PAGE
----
Updated news on the Gambino, Genovese, Bonanno, Lucchese and Colombo Organized Crime Families of New York City.

Wednesday, May 2, 2012

Genovese gangster beats two murder charges but found guilty of racketeering

After a two-week trial and two days of jury deliberations in federal court in Manhattan, Emilio Fusco, of Longmeadow, was acquitted of the 2003 Western Massachusetts murders of crime boss Adolfo "Big Al" Bruno and low-level associate Gary Westerman.
Jurors convicted Fusco, 43, of racketeering conspiracy, conspiracy to distribute marijuana, conspiracy to commit extortion, and interstate travel in aid of racketeering. However, the panel cleared him of involvement in the murders, direct participation in a shakedown of Springfield strip club owner James Santaniello, and a a direct role in other extortion schemes prosecution witnesses testified about.
Prosecutors argued Fusco was a made member of the New York-based Genovese crime family who played key roles in murder plots, drug deals, loan-sharking, illegal gaming and other mob-related schemes as he made his way up the ladder in the so-called Springfield Crew of the Genovese family after emigrating there from Italy in the 1990s. Government witnesses including onetime soldier Anthony Arillotta offered testimony against Fusco including that he spearheaded a movement to kill Bruno in 2003 and helped bludgeon Westerman to death the same year.
Jurors were apparently not entirely convinced by Arillotta and other prosecution witnesses who ushered in convictions for three other defendants on parallel charges in the same courtroom last year. Former Arillotta henchmen Fotios "Freddy" Geas and his brother Ty Geas, of West Springfield, were convicted of the Bruno and Westerman murders and an array of other crimes along with onetime acting Genovese boss Arthur "Artie" Nigro, of Bronx, NY, and are serving life sentences.

In that case, the government successfully convinced jurors that a power shift in the Springfield mob sparked a spike in violence, more aggressive shakedowns of business owners and culminated in public shoot-outs and the Bruno and Westerman murders. The investigations into the slayings had stagnated somewhat until Arillotta was arrested in connection with the case and led investigators to Westerman's remains in a wooded lot in Agawam, Mass nearly seven years after Westerman was was killed.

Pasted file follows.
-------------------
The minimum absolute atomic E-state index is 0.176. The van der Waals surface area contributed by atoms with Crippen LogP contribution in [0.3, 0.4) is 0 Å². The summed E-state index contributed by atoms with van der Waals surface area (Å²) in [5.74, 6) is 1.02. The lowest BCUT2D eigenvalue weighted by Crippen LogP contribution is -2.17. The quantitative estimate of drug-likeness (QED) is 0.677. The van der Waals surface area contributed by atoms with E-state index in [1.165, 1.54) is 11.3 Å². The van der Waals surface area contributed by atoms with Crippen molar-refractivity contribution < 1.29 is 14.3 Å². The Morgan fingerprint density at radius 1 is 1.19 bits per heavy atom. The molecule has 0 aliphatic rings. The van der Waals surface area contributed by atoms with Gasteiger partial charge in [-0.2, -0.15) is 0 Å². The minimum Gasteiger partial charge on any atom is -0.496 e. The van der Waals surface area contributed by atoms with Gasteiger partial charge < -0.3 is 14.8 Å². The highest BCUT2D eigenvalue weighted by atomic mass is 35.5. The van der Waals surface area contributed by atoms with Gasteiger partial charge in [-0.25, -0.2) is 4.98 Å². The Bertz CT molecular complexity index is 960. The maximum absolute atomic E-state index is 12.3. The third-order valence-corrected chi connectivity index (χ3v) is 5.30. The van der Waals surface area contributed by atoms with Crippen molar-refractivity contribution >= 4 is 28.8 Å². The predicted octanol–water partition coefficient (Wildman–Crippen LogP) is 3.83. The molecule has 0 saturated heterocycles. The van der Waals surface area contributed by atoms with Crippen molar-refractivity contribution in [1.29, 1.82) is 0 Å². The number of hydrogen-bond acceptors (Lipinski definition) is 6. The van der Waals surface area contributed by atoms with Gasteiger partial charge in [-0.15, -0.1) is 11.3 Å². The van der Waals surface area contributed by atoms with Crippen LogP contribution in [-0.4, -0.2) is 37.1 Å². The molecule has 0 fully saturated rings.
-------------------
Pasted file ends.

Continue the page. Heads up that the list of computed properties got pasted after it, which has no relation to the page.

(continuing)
Arilotta testified that he, the Geases and Fusco conspired to kill Bruno and that Fusco helped bury Westerman's remains after the men killed him.
Fusco was tried separately because he had traveled to Italy when the indictment against him was unsealed in 2010. Prosecutors argued he fled, since he was arrested as a fugitive there in July of that year. Defense lawyer Richard B. Lind countered that Fusco was there on family business and not to avoid prosecution.
Fusco embraced defense lawyer Richard B. Lind as jurors delivered their verdict late on Wednesday. The panel's decision unfolded in painfully slow fashion after it reported to U.S. District Judge P. Kevin Castel at 3:30 that they had reached unanimous verdicts but were deadlocked on a sentencing enhancement question with regard to the Bruno murder. The quirky, partial verdict sent lawyers for the government scrambling to confer with supervisors and Lind to consult defense colleagues. After 90 minutes of wrangling, lawyers agreed to let jurors return a partial verdict and continue to deliberate on the underlying question at 5 p.m.
However, after jurors trudged back to the deliberation room, Castel pressed the government on the sentencing enhancement issue, and prosecutors ultimately decided to figuratively take a knee on the issue and release the jury in the morning.
Fusco's wife, Jenny Santos-Fusco, attended much of the trial with the couple's two sons and was moved to tears after the verdict.
"I don't have the words. This was the right thing. He's a good man," she said.
Lind declined to comment extensively on the case, but said: "I'm thrilled," conceding that acquittals are rare in federal court.
Though Fusco could conceivably still face 45 years in prison by adding up the statutory maximums of his convictions, it is likelier he will get a far lesser sentence. The murder acquittals represented a huge victory for the defendant in context, as he vehemently denied involvement in the schemes from the start and faced life sentences in connection, if convicted.
Jurors are scheduled to return to court Thursday morning, only to be immediately discharged.



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